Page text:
A London borough which failed to file evidence required in a care case by a court-ordered deadline must pay costs, a judge has ruled.
In London Borough of Bexley v V & Ors, the outer London council had been ordered to file the evidence by 4pm on June 2. That date had been specified in a court order dated 12 May, and was itself an extension of an earlier timetable. In a court order dated 17 February, it had been ordered to submit the evidence by 22 May.
Despite two court queries regarding the missing evidence, the council did not file the documents until June 14, nearly two weeks after the court-ordered date.
Sitting at the High Court in London, Mr Justice Keehan described the delay in submission as a “contumelious failure”, and said it had prevented the other parties in the care case from carrying out their own duties, as specified in the order of 12 May. He therefore granted them an extension.
The judge declared:
“It was said on behalf of the London Borough of Bexley that no application was made for an extension of time because it was not known when the local authority could comply. That is simply not good enough and it will not do.”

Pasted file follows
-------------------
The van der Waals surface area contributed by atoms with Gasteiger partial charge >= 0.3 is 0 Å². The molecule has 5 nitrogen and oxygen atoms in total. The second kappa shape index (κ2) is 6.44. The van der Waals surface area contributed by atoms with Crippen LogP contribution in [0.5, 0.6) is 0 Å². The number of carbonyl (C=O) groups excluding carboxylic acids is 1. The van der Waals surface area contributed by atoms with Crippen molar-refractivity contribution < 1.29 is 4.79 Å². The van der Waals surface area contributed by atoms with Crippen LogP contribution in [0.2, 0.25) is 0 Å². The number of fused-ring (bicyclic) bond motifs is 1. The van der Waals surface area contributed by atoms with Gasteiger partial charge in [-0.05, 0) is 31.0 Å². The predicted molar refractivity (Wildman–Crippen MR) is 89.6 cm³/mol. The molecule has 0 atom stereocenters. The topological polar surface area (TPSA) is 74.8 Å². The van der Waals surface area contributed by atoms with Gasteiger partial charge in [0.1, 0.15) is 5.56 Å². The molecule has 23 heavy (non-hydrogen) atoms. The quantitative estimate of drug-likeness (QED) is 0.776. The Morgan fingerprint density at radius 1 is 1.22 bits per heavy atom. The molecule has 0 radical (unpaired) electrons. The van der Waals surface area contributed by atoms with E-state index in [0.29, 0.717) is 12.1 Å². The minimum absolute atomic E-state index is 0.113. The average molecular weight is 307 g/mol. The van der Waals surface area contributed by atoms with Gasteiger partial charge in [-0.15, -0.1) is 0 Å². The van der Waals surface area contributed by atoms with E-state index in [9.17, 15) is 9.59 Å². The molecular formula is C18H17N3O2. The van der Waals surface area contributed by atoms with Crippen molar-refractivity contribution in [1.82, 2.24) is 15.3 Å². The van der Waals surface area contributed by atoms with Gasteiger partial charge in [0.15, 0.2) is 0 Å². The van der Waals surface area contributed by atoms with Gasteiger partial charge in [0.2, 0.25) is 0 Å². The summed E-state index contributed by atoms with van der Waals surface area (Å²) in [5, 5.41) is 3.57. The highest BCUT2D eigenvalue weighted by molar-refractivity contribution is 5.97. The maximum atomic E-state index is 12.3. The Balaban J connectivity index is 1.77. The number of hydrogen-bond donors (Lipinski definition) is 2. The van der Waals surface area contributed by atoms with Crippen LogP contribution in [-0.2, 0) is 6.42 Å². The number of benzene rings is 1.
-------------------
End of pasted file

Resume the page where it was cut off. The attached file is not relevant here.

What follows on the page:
Mr Justice referred to the 2013 case of Re W, in which President of the Family Division Sir James Munby criticised the “slapdash, lackadaisical approach” which “still far too frequently characterises the response to orders made by family courts”.
The President declared:
“There is simply no excuse for this. Orders, including interlocutory orders, must be obeyed and complied with to the letter and on time. Too often they are not. They are not preferences, requests or mere indications; they are orders.”
Mr Justice Keehan said he understood that both social workers and lawyers often work under “enormous great strain” given last year’s cuts to legal aid, but stressed that such pressures did not relieve them of their responsibility to obey court orders. The Borough’s failures in the case were “stark”, he declared.
“This hearing would not have been required if they had complied with their orders and, in my judgment, it was right that this matter was listed at the earliest opportunity to address those failings and to enable the other parties to make submissions as to when they could comply with their obligations to file documents. Accordingly, I am in no doubt that it is right that the local authority should be ordered to pay the costs of this hearing.”
Read the full judgement here.
Photo by net_efekt via Flickr